For slasher-movie fans, the ‘90s were both a heartbreaking and a heartwarming era. The decade came in like a lamb with a dearth of anything that resembled the "dead teenager" films of the early ‘80s, those beloved movies in which assorted youth are dispatched, one by one, by a masked killer motivated by revenge/madness/other nefarious reasons. The genre itself was dead at the dawn of the ‘90s, but 1996 brought us the miracle of Scream (celebrating its twenty-year anniversary this year!) and a sudden reinvigoration of new slashers that finished out the decade like a lion.
The success of Scream was pinned on its ability to teach a fresh trick to an old dog: self-referential meta-horror. This new point of view technically arrived in 1991 with Rolfe Kanefsky’s There’s Nothing Out There (a terrific film to discuss another time); that was also the year that Popcorn snuck in under the radar. Sadly, few saw it — the horror flick's box-office returns were terrifying on their own — and even fewer realized that the film was less about understanding the rules of the genre and more about why we loved lining up to watch slashers in the first place.
Popcorn is a horror film set in a movie theater —- “Buy a bag, go home in a box” was the movie's lean, mean tagline — with a no-fat script that cuts right to the action and keeps things moving. Within the first ten minutes we meet our cast of potential victims, led by most-likely final girl Maggie (poor man’s Winona Ryder and mini-scream queen Jill Schoelen) and her teensy film class (seriously, only eight kids in the program?), made up of simple but soon lovable archetypes: jock boyfriend, exuberant nerd, blond sex bomb, pissed-off wheelchair kid, token black girl, sassy curvy girl and sarcastic prep. At a nearly breakneck speed, we learn that the film department, led by film stalwart Tony Parker as teacher Mr. Davis, needs money, so it's throwing a horror marathon at the Dreamland Theater, a gorgeous movie palace. “Welcome to the house of ushers!” quips nerd Toby upon arrival. And so after a quick “putting it together” montage as the empty theater is cleaned and the concession stand stocked, the film's ready to get into the real scares of the story.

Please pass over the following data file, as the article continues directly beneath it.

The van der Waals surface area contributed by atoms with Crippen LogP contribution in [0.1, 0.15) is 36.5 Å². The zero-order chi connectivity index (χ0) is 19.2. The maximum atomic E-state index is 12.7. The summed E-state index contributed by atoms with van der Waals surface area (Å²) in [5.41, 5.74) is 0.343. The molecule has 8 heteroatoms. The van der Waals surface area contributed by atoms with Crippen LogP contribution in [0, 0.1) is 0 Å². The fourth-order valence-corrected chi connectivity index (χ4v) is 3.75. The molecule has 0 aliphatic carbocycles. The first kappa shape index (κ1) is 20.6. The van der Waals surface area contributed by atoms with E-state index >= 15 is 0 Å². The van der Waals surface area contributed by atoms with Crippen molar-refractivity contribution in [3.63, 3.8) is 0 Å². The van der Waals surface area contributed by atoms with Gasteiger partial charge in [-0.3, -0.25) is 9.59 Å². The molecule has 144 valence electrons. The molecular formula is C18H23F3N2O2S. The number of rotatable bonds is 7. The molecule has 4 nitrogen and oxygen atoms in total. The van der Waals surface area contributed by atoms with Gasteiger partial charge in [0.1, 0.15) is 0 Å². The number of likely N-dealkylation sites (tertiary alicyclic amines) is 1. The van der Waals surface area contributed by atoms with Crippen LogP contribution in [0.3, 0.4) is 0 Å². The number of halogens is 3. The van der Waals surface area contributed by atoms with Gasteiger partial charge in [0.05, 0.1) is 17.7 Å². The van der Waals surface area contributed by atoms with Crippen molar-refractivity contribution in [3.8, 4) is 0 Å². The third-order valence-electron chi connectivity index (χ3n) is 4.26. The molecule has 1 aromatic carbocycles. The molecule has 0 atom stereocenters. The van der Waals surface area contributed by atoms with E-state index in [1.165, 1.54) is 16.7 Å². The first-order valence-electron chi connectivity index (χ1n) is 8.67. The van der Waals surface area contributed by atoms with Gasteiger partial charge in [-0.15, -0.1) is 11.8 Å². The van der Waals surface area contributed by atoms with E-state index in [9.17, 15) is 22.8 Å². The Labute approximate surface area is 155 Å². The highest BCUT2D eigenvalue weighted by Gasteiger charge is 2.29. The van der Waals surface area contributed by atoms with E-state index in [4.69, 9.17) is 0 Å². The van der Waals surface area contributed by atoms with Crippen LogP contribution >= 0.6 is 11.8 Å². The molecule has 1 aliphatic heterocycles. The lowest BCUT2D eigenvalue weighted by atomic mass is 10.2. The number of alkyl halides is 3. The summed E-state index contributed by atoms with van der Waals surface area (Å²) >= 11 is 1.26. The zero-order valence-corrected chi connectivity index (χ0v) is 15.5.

The creep factor actually begins at minute one, when we meet Maggie and jump right into her nightmare: She sees a little girl being terrorized by a bearded stranger and watches him stab a woman on a table before he starts coming for her. She wakes up and begins recanting the dream into a recorder, excited to potentially use the idea for a film. ”I wonder if Orson Welles dreamed about Citizen Kane?” she ponders to her nervous mother (played by The Howling and Cujo's great Dee Wallace Stone).
After the students wrap the theater setup, they discover a film reel containing a weirdo short called Possessor that Maggie realizes is made up of all of her nightmare imagery. Mr. Davis informs the kids that the film is from a man named Lanyard Gates, who, fifteen years earlier, ran an experimental film cult (maybe that's the group that decides what defines a “cult film”?) and produced scoff-worthy titles that led him to create Possessor — only he left off the ending and instead closed the film with a live stage show in which he murdered his family, set the theater on fire and locked the audience inside. Yowza. But why is Maggie dreaming of these events? And why, after Maggie describes the movie to her mother, does she race with a gun to the Dreamland, where something spooky happens to her? The plot thickens — and we’re still only twenty minutes in!
The tastiest kernels of the film, of course, surround the actual horror marathon at the Dreamland, where a thousand ecstatic and costumed viewers fill the seats as the faux-horror films Mosquito (filmed in Project-O-Vision 3D!), The Attack of the Amazing Electrified Man (in Shock-O-Scope!) and The Stench (in Aroma-Rama!) are unspooled to the audience’s delight. Each movie features a William Castle-inspired gimmick — a giant mosquito flying over the audience, electric shock-rigged seats and that Aroma-Rama smell-delivery system. At the same time, the body count begins to build, as students are stalked and dispatched by Lanyard Gates — or someone else? — while Maggie wanders every inch of the theater looking for everybody who's missing. Meanwhile, the audience members — both on screen and off — are having the time of their lives.